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How To Predict The Weather… The Old Fashioned Way

Predicting the weather using nature

I would hate to think that I was the weatherman predicting the weather here in NW Arkansas.  It’s been absolutely crazy this summer.  Very much out of the ordinary, but I’m not complaining!  Very few days with temps over 100.  And August has delivered 8+ inches of rain here at the farm.  It’s been so cool that the 80-100 hummingbirds we have each year, for the most part, have already headed south for the winter.

I’m wondering, if this is summer, then what’s it going to be like in the fall and winter?  Cool… then COLD, I hope!

Wish I had a crystal ball!

But, believe it or not, humans have found ingenious ways to predict coming weather for centuries.  Granddad never heard of Doppler and satellites… but he used his senses, animal behavior, smoke, clouds, and even his cup of coffee to tell him what the weather was going to be.

Here are a few of the “methods” he used.  They’re not fool-proof by any means, but neither is our local Weatherman or the Weather Channel.

Heading into fall and winter, these little tips and tricks may even give us an edge when the “signs” say bad weather is coming, so that you can run to the grocery store and stock up, before everyone else does.   And, if nothing happens this time, you’ll be prepared for the next time.

Here’s a few ways Granddad went about predicting the weather:

Bubbles in his coffee

Pour a cup of coffee into a mug and watch the bubbles form. If they move rapidly to the cup’s edge, expect good weather. But if the bubbles stay in the mug’s center, clouds and rain could be on the way.

The reason? High pressure pushes the bubbles to the edge, and high pressure is an indicator of good weather.

Using his aches and pains

Can your body tell you when it’s going to rain? Arthritis pain and physical discomfort kick in when the barometric pressure changes. It seems Grandma wasn’t lying after all.  Many people with joint diseases, bad teeth, recently healed broken bones, and even corns and bunions report feeling aches as the barometer drops. Low barometric pressure often indicates that clouds and rain are on the way.

Sinus and facial pain caused by changes in the barometric pressure can also be another way of predicting the weather. The pain can become so severe that it can even lead to migraines. Headaches can also indicate other weather conditions such as extremely hot or cold temperatures and high winds.  It can also mean that your wife just isn’t that into you.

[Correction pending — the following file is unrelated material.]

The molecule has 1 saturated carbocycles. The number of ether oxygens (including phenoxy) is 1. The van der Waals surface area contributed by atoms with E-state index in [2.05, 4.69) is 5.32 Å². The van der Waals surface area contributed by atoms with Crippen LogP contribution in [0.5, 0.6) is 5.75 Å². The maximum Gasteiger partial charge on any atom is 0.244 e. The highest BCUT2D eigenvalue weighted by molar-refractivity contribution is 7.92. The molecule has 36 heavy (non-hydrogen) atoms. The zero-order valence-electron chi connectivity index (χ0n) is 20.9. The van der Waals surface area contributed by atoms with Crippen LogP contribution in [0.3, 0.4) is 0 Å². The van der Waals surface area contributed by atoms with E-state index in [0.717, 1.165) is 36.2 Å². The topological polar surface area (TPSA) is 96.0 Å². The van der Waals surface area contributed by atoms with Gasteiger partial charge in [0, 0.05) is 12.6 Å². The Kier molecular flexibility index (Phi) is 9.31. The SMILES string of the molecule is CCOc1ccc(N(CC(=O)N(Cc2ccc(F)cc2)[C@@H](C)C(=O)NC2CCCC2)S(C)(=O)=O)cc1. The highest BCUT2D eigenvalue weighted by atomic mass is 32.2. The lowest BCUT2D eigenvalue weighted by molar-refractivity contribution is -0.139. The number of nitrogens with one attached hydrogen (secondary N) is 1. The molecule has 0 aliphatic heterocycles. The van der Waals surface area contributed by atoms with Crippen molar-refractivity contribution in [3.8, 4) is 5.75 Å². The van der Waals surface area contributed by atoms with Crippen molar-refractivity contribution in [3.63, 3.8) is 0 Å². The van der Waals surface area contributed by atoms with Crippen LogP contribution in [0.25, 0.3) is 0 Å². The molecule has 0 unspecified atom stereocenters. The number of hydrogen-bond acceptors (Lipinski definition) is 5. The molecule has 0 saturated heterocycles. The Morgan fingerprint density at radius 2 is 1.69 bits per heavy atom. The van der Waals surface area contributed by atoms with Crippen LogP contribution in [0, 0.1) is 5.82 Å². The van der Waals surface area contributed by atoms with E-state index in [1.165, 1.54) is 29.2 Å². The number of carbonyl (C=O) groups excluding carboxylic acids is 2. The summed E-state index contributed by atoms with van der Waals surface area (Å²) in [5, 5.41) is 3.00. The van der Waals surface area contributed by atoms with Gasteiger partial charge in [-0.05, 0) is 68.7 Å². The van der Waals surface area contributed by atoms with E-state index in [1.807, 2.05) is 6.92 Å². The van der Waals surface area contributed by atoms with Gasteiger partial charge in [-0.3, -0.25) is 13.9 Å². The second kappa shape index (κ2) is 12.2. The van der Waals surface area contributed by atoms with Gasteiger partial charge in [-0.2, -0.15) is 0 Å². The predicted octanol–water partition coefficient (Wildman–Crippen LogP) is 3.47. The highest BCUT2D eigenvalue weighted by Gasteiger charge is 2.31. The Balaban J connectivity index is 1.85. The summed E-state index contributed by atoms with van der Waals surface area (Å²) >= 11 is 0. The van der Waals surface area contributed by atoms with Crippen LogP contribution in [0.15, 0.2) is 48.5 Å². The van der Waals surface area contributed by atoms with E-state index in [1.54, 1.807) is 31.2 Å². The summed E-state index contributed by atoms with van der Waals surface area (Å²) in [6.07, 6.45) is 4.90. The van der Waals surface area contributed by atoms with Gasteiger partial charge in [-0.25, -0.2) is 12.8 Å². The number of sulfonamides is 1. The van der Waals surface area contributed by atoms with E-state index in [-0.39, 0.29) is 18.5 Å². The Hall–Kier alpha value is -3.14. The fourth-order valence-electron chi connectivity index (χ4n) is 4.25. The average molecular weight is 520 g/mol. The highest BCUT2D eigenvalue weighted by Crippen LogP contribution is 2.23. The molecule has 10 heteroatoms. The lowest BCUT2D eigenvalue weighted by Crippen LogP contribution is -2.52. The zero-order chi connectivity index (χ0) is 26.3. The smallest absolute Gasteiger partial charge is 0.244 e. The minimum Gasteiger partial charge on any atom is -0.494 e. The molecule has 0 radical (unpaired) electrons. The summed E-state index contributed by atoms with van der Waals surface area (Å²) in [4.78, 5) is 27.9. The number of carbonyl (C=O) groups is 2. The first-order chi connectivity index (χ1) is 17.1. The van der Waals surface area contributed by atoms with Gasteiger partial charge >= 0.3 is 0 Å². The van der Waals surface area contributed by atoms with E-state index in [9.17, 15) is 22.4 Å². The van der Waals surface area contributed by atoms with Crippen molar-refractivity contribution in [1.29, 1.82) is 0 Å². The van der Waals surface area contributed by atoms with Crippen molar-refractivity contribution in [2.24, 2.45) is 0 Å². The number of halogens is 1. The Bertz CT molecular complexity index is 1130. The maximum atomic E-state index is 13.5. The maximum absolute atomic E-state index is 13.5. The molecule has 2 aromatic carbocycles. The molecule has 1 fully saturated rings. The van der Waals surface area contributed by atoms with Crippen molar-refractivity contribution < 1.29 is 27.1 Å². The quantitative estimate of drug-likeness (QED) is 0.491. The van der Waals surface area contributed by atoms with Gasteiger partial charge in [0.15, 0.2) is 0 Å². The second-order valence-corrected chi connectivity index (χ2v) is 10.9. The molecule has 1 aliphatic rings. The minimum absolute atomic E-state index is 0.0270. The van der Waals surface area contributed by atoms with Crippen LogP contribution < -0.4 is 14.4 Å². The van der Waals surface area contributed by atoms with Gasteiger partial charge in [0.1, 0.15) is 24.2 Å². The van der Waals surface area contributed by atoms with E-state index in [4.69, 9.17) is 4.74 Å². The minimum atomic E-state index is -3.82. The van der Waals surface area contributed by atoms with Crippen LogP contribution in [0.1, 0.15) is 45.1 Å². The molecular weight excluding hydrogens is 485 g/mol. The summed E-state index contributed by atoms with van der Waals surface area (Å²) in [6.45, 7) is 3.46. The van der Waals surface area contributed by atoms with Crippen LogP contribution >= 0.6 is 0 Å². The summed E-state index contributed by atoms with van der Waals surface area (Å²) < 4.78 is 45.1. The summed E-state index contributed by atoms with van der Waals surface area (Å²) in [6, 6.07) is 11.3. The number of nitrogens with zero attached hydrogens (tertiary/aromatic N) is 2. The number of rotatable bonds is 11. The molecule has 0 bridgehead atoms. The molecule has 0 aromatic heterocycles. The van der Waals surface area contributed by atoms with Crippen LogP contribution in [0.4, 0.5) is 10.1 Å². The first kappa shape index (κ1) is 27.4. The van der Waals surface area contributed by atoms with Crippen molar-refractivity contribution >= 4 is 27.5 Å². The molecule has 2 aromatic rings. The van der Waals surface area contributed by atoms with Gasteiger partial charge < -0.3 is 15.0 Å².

Watch the animals… they know

When a storm is approaching it’s believed that birds fly lower in the sky. This may actually be the case. When the barometric pressure drops, flying at great heights becomes difficult for birds. The pressure drop is also believed to hurt birds’ ears, prompting them to fly at a lower altitude.

Counting the number of times a cricket chirps can be a surprisingly accurate means to determine the temperature, because a cricket’s metabolism changes as the temperature changes.

Try this next time you are out on a warm summer evening.  Count the number of times a cricket chirps in 14 seconds and add 40 to that number. The resulting number should come close to the temperature.

News flash… cows aren’t just lazy when they lie around in the grass.  They’re actually predicting the weather for us.  Granddad said if the cows were lying in the grass, it was going to rain.  It may not be a perfect predictor, but there may be some truth to it. Animals are sensitive to changes in barometric pressure. The experts theorize that cows sense those changes and lie down so they are positioned on a dry spot of grass before the storm starts.

If you can’t hear the sounds of cicadas when they’re normally causing a racket, it could mean that rain is coming. The reason? Cicadas can’t vibrate their wings easily when the humidity gets high, and high humidity can mean rain. So the cicadas’ silence can indicate rain is near.

Have you heard this one?

Tails pointing west, weather’s best; Tails pointing east: weather’s least.

Turns out, animals tend to graze with their rear ends pointed toward the wind.  Could be people do the same…we turn our backs to the wind when possible.    Wind out of the west, usually indicates good weather, out of the east sometimes means bad weather is approaching.